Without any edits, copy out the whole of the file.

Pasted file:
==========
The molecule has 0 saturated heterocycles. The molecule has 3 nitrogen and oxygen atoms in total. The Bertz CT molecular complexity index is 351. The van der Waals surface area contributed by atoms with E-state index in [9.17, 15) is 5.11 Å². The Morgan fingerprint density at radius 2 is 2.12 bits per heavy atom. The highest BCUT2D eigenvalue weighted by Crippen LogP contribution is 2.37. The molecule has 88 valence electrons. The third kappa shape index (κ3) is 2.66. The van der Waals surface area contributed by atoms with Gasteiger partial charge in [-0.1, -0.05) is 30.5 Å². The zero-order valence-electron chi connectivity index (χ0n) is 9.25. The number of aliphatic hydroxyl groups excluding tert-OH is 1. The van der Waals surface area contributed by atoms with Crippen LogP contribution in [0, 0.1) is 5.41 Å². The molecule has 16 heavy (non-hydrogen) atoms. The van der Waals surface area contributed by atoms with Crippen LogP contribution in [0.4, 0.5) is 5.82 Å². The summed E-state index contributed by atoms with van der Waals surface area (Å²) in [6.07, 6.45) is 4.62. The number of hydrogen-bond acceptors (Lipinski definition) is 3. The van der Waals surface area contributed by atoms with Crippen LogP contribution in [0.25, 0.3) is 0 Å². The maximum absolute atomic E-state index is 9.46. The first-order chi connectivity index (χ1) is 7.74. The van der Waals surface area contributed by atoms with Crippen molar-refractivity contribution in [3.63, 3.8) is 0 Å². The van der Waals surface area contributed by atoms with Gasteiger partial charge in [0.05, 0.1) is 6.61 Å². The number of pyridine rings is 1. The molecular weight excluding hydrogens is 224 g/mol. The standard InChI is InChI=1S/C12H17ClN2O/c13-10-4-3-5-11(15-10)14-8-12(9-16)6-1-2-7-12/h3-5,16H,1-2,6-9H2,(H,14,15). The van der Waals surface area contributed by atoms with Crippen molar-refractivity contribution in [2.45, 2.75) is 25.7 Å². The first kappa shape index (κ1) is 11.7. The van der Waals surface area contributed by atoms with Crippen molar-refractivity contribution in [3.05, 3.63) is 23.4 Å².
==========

The molecule has 0 saturated heterocycles. The molecule has 3 nitrogen and oxygen atoms in total. The Bertz CT molecular complexity index is 351. The van der Waals surface area contributed by atoms with E-state index in [9.17, 15) is 5.11 Å². The Morgan fingerprint density at radius 2 is 2.12 bits per heavy atom. The highest BCUT2D eigenvalue weighted by Crippen LogP contribution is 2.37. The molecule has 88 valence electrons. The third kappa shape index (κ3) is 2.66. The van der Waals surface area contributed by atoms with Gasteiger partial charge in [-0.1, -0.05) is 30.5 Å². The zero-order valence-electron chi connectivity index (χ0n) is 9.25. The number of aliphatic hydroxyl groups excluding tert-OH is 1. The van der Waals surface area contributed by atoms with Crippen LogP contribution in [0, 0.1) is 5.41 Å². The molecule has 16 heavy (non-hydrogen) atoms. The van der Waals surface area contributed by atoms with Crippen LogP contribution in [0.4, 0.5) is 5.82 Å². The summed E-state index contributed by atoms with van der Waals surface area (Å²) in [6.07, 6.45) is 4.62. The number of hydrogen-bond acceptors (Lipinski definition) is 3. The van der Waals surface area contributed by atoms with Crippen LogP contribution in [0.25, 0.3) is 0 Å². The maximum absolute atomic E-state index is 9.46. The first-order chi connectivity index (χ1) is 7.74. The van der Waals surface area contributed by atoms with Crippen molar-refractivity contribution in [3.63, 3.8) is 0 Å². The van der Waals surface area contributed by atoms with Gasteiger partial charge in [0.05, 0.1) is 6.61 Å². The number of pyridine rings is 1. The molecular weight excluding hydrogens is 224 g/mol. The standard InChI is InChI=1S/C12H17ClN2O/c13-10-4-3-5-11(15-10)14-8-12(9-16)6-1-2-7-12/h3-5,16H,1-2,6-9H2,(H,14,15). The van der Waals surface area contributed by atoms with Crippen molar-refractivity contribution in [2.45, 2.75) is 25.7 Å². The first kappa shape index (κ1) is 11.7. The van der Waals surface area contributed by atoms with Crippen molar-refractivity contribution in [3.05, 3.63) is 23.4 Å².